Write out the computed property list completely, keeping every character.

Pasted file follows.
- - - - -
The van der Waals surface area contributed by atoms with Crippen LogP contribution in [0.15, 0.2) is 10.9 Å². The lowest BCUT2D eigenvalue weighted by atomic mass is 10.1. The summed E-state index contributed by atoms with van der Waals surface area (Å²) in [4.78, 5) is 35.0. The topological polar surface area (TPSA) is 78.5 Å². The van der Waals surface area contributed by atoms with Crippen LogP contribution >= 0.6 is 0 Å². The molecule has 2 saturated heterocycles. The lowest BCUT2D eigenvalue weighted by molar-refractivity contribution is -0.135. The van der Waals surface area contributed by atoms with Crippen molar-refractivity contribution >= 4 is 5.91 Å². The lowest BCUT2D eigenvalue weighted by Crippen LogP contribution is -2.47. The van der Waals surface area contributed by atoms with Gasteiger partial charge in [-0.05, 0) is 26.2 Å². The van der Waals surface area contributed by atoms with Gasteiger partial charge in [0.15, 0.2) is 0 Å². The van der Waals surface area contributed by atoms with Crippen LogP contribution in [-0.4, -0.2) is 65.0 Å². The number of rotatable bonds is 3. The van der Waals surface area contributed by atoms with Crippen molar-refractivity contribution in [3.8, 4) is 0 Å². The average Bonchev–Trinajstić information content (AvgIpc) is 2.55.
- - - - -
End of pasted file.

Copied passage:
The van der Waals surface area contributed by atoms with Crippen LogP contribution in [0.15, 0.2) is 10.9 Å². The lowest BCUT2D eigenvalue weighted by atomic mass is 10.1. The summed E-state index contributed by atoms with van der Waals surface area (Å²) in [4.78, 5) is 35.0. The topological polar surface area (TPSA) is 78.5 Å². The van der Waals surface area contributed by atoms with Crippen LogP contribution >= 0.6 is 0 Å². The molecule has 2 saturated heterocycles. The lowest BCUT2D eigenvalue weighted by molar-refractivity contribution is -0.135. The van der Waals surface area contributed by atoms with Crippen molar-refractivity contribution >= 4 is 5.91 Å². The lowest BCUT2D eigenvalue weighted by Crippen LogP contribution is -2.47. The van der Waals surface area contributed by atoms with Gasteiger partial charge in [-0.05, 0) is 26.2 Å². The van der Waals surface area contributed by atoms with Gasteiger partial charge in [0.15, 0.2) is 0 Å². The van der Waals surface area contributed by atoms with Crippen LogP contribution in [-0.4, -0.2) is 65.0 Å². The number of rotatable bonds is 3. The van der Waals surface area contributed by atoms with Crippen molar-refractivity contribution in [3.8, 4) is 0 Å². The average Bonchev–Trinajstić information content (AvgIpc) is 2.55.